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Law
4:14 pm
Wed August 27, 2014

Should Accused Felons Get To Choose A Judge Or Jury Trial? You Decide

Credit DOliphant via Flickr

This November voters in North Carolina will decide whether people accused of felonies should have the opportunity to decide whether they want a judge or jury to decide their case. Jeff Welty, an associate professor in the School of Government at the University of North Carolina, has been studying the potential implications this constitutional amendment may have on the state.  He talked with Phoebe Judge.

Conversation highlights:

Why has it taken North Carolina so long to address the issue?

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Health
12:11 pm
Wed August 6, 2014

'One Of The Three Greatests Risks To Human Health,' Is On The Rise

CRE are antibiotic resistant organisms with a mortality rate of more than 48%.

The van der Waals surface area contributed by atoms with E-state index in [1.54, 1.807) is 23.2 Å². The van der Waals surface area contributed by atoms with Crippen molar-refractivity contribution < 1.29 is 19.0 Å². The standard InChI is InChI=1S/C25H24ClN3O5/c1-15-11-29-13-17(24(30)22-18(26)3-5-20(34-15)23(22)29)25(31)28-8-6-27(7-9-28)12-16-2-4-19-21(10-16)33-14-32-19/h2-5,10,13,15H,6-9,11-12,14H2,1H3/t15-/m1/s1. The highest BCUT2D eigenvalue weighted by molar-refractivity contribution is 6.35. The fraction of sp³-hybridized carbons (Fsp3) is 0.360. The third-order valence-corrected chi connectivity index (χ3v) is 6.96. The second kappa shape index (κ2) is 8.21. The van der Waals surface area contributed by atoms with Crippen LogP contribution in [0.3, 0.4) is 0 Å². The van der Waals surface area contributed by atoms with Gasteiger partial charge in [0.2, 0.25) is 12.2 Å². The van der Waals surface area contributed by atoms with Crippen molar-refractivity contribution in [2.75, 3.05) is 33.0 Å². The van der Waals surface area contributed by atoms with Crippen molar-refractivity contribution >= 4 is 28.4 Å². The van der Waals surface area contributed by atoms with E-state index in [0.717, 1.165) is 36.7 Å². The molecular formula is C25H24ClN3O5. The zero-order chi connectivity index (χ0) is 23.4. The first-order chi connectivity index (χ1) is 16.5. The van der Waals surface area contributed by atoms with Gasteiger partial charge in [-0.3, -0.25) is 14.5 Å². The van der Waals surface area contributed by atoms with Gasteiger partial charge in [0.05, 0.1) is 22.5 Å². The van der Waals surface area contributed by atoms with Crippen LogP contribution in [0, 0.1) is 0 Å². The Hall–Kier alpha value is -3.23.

Credit CDC

Carbapenem-resistant Enterobacteriaceae (CRE) are organisms that do not respond to antibiotics. They're mostly picked up by patients while in the hospital, and have a mortality rate ranging from 48% - 71%.  What's more, between 2008 and 2012, reports of CRE jumped five-fold in the southeastern United States.

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The State of Things
11:57 am
Fri August 1, 2014

New Budget Nearly In Place

Credit Dave DeWitt

  

The General Assembly’s budget proposal is headed to the state House after a late night in the Senate. 

Senators passed the $21 billion spending plan around 1:00 a.m. and then adjourned for the session. But they left some bills on the table, including a plan to clean up Duke Energy’s coal ash ponds and a proposal to overhaul Medicaid.

Guest host Phoebe Judge talks with WUNC capitol reporter Jorge Valencia and WUNC's education policy reporter, Reema Khrais, about the conclusion of the short session.

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The State of Things
11:44 am
Fri August 1, 2014

What Five Towns Named Milton Tell Us About America

A constellation of Miltons around the country.
PearlDamour

  There are more than 20 towns and cities in the United States named Milton—from the 200-person Milton, North Carolina, to the 25,000-person suburb of Boston called Milton, Massachusetts.